Sponsored by Bitdefender

By Rieva Lesonsky

You may only hear about big companies like Target and Ashley Madison having their crucial data targeted by hackers, but the truth is cybercrime affects businesses of all sizes. According to a new report by Hewlett Packard and the Ponemon Institute of Cyber Crime, hacking attacks cost the average American firm $15.4 million per year, double the global average of $7.7 million. For small businesses, one cybercrime could be the end of the company—and that threat is all too real. And according to a 2015 Endurance International Group survey 31 percent of small businesses have experienced a cyberattack or an attempted cyberattack.

While you are busy trying to make sales, pay bills and generally keep your business growing, hackers could attack—and you might not even know you’ve been compromised until six months or more down the road. Here are three reasons hackers target entrepreneurs and what you can do to defend your business:

  1. No cybersecurity plan. Although small businesses increasingly view cybersecurity as a major concern, the Endurance survey says only 43 percent of them invested in cybersecurity protections in the past year. A simple cybersecurity plan for yourself and your employees includes:
  • Limit the amount of personal tasks done on work computers and laptops. Don’t let employees install unauthorized software or plug unauthorized devices into office computers, such as MP3 players, smartphones or USB keys. You never know where malware may rear its ugly head.
  • Initiate a well-organized and secure password strategy.
  • Install security software such as Bitdefender GravityZone Business Security to make sure your business is protected against the latest security threats.
  • Educate all employees on data security policies and check out the FCC’s Cybersecurity for Small Business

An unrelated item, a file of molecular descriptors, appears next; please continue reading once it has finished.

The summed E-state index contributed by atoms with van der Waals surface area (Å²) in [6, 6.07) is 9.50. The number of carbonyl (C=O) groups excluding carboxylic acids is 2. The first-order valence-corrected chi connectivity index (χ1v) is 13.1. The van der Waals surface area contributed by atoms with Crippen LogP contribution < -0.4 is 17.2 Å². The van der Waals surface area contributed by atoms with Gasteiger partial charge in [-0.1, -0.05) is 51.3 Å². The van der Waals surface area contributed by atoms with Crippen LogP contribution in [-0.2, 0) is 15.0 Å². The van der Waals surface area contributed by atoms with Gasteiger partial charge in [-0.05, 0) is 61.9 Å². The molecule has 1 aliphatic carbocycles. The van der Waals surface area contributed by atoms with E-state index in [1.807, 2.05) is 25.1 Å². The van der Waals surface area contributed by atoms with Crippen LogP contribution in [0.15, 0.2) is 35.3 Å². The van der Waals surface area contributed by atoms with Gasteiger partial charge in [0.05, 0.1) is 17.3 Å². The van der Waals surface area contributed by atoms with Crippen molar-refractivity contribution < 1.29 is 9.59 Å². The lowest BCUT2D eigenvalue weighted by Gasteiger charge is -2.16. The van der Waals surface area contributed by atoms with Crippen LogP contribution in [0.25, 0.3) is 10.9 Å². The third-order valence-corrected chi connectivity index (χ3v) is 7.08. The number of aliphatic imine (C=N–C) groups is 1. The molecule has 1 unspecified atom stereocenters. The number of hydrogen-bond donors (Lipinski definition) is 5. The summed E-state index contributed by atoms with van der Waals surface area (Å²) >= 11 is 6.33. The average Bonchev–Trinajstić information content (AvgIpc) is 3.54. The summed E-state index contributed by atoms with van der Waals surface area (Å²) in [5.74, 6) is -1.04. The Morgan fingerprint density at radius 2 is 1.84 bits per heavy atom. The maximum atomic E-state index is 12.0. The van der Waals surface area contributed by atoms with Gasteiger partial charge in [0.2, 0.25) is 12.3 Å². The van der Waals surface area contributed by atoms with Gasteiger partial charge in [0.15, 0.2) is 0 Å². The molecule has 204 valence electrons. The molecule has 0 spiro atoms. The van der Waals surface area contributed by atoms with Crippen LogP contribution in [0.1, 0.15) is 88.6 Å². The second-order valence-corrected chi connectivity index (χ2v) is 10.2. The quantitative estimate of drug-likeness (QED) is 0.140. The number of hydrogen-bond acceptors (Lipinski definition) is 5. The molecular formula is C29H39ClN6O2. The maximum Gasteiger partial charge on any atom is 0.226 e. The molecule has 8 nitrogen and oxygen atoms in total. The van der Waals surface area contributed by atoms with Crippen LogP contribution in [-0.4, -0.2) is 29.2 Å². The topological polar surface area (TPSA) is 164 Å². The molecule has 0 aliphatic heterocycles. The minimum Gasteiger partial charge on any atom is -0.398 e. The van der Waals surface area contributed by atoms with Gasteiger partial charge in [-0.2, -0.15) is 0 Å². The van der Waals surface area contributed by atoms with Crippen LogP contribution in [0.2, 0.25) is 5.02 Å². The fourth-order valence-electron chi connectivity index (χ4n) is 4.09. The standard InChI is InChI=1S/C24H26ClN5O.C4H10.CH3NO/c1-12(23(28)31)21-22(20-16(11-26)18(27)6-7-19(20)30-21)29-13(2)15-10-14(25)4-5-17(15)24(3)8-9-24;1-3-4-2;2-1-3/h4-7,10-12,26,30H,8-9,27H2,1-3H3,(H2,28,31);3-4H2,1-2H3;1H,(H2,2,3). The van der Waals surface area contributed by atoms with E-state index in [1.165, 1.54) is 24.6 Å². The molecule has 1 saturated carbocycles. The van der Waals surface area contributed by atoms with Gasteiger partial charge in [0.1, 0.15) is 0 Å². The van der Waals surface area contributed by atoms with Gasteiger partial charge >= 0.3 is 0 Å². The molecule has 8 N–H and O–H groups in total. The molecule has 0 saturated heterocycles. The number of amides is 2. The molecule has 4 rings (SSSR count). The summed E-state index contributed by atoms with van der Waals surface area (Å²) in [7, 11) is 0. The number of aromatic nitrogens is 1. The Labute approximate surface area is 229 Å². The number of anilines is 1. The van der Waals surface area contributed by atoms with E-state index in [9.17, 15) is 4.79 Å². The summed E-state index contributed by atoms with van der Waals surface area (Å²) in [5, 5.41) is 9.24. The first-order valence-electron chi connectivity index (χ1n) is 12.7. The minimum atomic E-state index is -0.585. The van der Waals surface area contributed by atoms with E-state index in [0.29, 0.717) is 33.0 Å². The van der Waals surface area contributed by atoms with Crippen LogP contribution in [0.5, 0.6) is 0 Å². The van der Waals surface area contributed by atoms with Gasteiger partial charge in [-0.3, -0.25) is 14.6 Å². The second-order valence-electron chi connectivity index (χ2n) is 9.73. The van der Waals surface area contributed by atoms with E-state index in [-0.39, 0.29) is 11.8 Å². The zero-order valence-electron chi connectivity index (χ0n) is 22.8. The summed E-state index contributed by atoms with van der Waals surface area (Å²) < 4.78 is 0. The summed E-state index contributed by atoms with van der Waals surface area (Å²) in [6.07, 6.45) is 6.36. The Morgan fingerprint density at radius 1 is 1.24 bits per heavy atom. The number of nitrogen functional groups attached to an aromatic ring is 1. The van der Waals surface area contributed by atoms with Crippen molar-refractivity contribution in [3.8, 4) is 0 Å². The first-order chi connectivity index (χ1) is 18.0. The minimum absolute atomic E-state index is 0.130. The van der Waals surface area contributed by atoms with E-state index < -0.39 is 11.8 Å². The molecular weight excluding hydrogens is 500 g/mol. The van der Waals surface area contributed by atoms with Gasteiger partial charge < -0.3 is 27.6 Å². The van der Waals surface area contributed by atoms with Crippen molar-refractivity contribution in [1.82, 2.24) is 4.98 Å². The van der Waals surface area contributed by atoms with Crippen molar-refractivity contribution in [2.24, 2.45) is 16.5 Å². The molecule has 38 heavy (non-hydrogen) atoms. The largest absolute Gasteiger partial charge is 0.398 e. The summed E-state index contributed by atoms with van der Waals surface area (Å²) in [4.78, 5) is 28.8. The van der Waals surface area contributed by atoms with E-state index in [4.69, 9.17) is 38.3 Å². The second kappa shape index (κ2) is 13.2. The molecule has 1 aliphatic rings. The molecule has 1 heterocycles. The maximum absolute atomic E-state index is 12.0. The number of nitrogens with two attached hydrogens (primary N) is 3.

1. Ignorance. Most small business owners are too busy to keep up on the latest cybersecurity threats. If that’s you, put your company in the hands of a cloud-based security system that does. You want your solution provider to react quickly to a threat and change access when there’s a potential attack on the horizon. When an employee quits, you may think to change the door locks, but do you also immediately change your passwords and access? Cloud security solutions have full-time personnel dedicated to keeping your information secure, so you can concentrate on running your business.
  1. Mobile devices. Hackers will try to infiltrate your critical data any way and anywhere they can, including on mobile devices. Having the latest mobile security software, web browsers and operating systems is the best defense against viruses, malware and other online threats. Employees who use their personal smartphones for work should review what data those apps can access before they download them, and make sure never to access company data when working on an unsecured network. Finally, avoid storing confidential or otherwise sensitive information—such as passwords, bank account numbers or credit card number—on any mobile device.